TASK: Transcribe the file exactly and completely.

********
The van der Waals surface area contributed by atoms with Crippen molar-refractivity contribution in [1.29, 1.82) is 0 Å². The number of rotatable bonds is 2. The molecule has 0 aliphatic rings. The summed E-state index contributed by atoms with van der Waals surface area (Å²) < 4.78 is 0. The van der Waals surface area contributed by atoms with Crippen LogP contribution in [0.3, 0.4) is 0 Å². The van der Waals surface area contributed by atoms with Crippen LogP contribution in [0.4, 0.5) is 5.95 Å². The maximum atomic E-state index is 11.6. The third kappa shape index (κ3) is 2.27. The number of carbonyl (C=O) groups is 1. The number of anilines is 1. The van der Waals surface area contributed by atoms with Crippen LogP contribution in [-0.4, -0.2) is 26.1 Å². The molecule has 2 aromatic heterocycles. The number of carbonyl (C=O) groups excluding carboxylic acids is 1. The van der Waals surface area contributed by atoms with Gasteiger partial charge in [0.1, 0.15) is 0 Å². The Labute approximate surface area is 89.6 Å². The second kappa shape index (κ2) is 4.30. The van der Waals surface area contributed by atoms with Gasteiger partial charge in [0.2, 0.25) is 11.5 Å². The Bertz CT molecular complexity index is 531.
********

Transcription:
The van der Waals surface area contributed by atoms with Crippen molar-refractivity contribution in [1.29, 1.82) is 0 Å². The number of rotatable bonds is 2. The molecule has 0 aliphatic rings. The summed E-state index contributed by atoms with van der Waals surface area (Å²) < 4.78 is 0. The van der Waals surface area contributed by atoms with Crippen LogP contribution in [0.3, 0.4) is 0 Å². The van der Waals surface area contributed by atoms with Crippen LogP contribution in [0.4, 0.5) is 5.95 Å². The maximum atomic E-state index is 11.6. The third kappa shape index (κ3) is 2.27. The number of carbonyl (C=O) groups is 1. The number of anilines is 1. The van der Waals surface area contributed by atoms with Crippen LogP contribution in [-0.4, -0.2) is 26.1 Å². The molecule has 2 aromatic heterocycles. The number of carbonyl (C=O) groups excluding carboxylic acids is 1. The van der Waals surface area contributed by atoms with Gasteiger partial charge in [0.1, 0.15) is 0 Å². The Labute approximate surface area is 89.6 Å². The second kappa shape index (κ2) is 4.30. The van der Waals surface area contributed by atoms with Gasteiger partial charge in [0.2, 0.25) is 11.5 Å². The Bertz CT molecular complexity index is 531.